Cummings pulls the right rein with Alizee in Apollo

“I pestered [ATC racecourse manager] Nevesh Ramdhani all week. I even rang the jockey who did the race-day gallop this morning, Sam Clipperton, and he gave me a blow by blow.

“She has come back great and we were confident in her. We’re training her to build throughout her preparation.”

Alizee had the benefit of a second in the Expressway Stakes behind Standout under her belt and, with that fitness edge, Bowman was able to have her ready to strike at the top of the straight.

“She is a lot more settled now and she showed that first-up, so I wasn’t afraid to let her be where she was comfortable,” Bowman said.

“She gave me the confidence to ride her where she was happy and, from barrier one, that put her in the gun spot.

“The way the track is, I wasn’t worried about getting out. I knew I’d get room somewhere.”


It gave Bowman a treble after winning the Light Fingers Stakes on Flit and on Matowi earlier in the day, which was a welcome return to the winning circle.

“I rode without much success over the summer months, so it is nice now the good horses are back they’re starting to run for me,” he said.

Cummings has a plethora of races to choose from with Alizee. He mentioned the Futurity next week at Caulfield, the All-Star Mile, Chipping Norton Stakes and Canterbury Stakes.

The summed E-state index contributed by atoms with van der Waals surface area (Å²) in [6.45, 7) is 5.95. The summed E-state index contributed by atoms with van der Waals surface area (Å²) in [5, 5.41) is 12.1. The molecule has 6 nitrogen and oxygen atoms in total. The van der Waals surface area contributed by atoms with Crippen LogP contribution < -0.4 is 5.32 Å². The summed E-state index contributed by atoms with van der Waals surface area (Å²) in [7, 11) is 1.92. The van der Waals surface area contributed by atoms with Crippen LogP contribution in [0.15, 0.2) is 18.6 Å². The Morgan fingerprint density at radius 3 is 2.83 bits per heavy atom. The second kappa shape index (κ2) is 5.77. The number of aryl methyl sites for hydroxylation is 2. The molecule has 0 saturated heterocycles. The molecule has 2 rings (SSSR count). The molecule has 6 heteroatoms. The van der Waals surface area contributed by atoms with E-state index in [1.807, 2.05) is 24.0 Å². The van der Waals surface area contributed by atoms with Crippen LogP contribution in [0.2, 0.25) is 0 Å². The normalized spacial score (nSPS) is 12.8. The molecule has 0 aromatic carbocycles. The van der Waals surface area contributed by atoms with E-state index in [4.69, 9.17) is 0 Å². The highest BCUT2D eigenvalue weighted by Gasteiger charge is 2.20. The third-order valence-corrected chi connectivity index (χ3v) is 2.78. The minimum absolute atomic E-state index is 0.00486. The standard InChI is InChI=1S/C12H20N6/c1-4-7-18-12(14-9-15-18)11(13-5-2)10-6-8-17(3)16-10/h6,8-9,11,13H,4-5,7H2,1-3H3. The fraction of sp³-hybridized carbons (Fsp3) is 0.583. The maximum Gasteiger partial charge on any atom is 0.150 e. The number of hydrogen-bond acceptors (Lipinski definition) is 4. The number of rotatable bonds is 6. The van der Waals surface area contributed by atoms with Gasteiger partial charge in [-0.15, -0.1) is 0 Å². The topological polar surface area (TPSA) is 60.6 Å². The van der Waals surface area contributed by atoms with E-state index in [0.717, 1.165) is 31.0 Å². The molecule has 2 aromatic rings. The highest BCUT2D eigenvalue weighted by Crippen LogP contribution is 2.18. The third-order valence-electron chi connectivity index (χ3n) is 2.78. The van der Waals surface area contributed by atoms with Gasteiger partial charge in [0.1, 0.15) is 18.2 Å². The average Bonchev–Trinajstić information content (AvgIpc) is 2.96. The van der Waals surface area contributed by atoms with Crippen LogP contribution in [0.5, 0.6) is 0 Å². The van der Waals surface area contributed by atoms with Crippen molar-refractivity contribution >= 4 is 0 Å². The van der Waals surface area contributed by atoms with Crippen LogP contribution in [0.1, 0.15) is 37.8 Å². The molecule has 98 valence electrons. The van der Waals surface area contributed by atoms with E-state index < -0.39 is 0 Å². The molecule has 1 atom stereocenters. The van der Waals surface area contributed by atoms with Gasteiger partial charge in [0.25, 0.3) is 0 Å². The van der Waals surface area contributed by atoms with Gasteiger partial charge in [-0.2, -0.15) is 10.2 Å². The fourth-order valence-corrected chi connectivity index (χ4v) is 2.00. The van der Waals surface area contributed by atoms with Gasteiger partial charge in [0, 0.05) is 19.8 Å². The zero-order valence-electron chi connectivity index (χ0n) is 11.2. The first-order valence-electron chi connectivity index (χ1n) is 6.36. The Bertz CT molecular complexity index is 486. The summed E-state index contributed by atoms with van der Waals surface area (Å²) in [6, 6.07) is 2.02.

Alizee had a short neck to spare from Dreamforce at the post with Happy Clapper ($5.50) another 1¼ lengths back in third.

Nash Rawiller decided to sit Dreamforce off the leader Hush Writer and he felt like the winner when he loomed up in the straight, the way his mount had relaxed without the blinkers.

“You wouldn’t believe a horse could go that good and get beaten,” Rawiller said. “It was a good tussle and, with a run under the belt, she was just too good on the day.”

Dreamforce’s trainer, John Thompson, said he would continue without the blinkers on the seven-year-old as he heads to the Chipping Norton Stakes.

“I think he relaxed without them, and that would help him get a strong mile next time,” Thompson said.

Happy Clapper didn’t get clear until well into the final 200m and found the line hard.

“He is a horse that needs to get out and grind home, and Tommy [Berry] said if he got clear earlier he would have made it interesting,” trainer Pat Webster said.

“He is back and still there.”

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